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Re: pool_cache_invalidate(9) (wrong?) semantic -- enable xcall invalidation

On 18.11.2011 00:16, Mindaugas Rasiukevicius wrote:
Jean-Yves Migeon<>  wrote:
On 25.09.2011 01:50, Jean-Yves Migeon wrote:
I would like to turn back on the xcall(9) block found in
pool_cache_invalidate(), now that rmind@ has implemented high priority
cross calls [1].

FWIW, I am still struggling with this, without really having an idea on
how to fix this once and for all.

I only investigated two solutions, each one has its own share of
problems. Please let me if you see other possibilities:

1 # adding an "invalidate flag" to the pool cache, for each CPU.<...>

It is not really desirable to have extra (even if very small) overhead in
pool_cache_get() for a case which is particularly rare.


 The real problem
is the synchronisation in interrupt context.  How about looking for a
solution which avoids interrupt context?

I am still looking into it, but have noticed a few shortcomings. Fixing them largely depends on what is acceptable to modify to make this work.

The problem is following:
- a pool_cache_invalidate() will destroy all objects currently cached into a pool_cache(9). The current implementation does it only for the global cache, which is by far the easiest thing to do because it's protected by a mutex.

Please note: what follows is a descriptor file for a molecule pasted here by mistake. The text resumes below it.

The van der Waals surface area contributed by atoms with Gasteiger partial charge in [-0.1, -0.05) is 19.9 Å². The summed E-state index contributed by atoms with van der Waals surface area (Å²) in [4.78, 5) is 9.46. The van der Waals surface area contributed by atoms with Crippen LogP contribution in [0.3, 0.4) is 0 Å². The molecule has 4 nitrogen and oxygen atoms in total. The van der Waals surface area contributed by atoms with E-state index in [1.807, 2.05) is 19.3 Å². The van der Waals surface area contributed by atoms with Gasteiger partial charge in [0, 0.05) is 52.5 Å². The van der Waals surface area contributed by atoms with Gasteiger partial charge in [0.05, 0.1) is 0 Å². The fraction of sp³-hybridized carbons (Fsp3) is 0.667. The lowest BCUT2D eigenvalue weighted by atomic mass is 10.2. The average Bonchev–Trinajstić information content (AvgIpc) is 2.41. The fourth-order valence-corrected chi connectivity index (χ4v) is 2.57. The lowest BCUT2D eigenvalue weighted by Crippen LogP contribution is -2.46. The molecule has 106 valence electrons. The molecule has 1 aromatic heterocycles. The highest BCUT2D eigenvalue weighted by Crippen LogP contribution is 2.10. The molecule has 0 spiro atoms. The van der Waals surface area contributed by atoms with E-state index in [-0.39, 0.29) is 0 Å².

- per-CPU caches can only be invalidated by the CPU that "owns" them (no interlock available, very low overhead). This means that we have to schedule a xcall for the invalidation.

Even high priority xcall(9) cannot be issued from interrupt (or softint(9)) context, because of the serialization that happens around xc_high_pri (required to pass down arguments to the xcall). Only one xcall(9) can be submitted at a time, hence the condvar(9) sleep implemented in xc_highpri(9).

From my PoV, there are multiple solutions, although I am unable to estimate the level of effort required:

- avoid all sort of pool_cache_invalidate(9) call in interrupt or softint context. Dunno if it's acceptable or not, as pool_cache_invalidate(9) gets used in tricky places especially for pool reclaims. I fear that these get used in interrupt context, like networking stack, or pmap_growkernel().

- force all xcall(9) API consumers to pass dynamically allocated arguments, a bit like workqueue(9) enqueues works. Scheduling xcall(9) is now managed by a SIMPLEQ() of requests.

- extends softint(9) API so we can pass arguments to it as well as the targetted CPU(s) (optional argument).

The last two points make me think that the softint(9), workqueue(9) and xcall(9) APIs have a potential for unification; all of these are somewhat redundant, they all schedule/signal/dispatch stuff to other threads, albeit under different conditions though.

Jean-Yves Migeon

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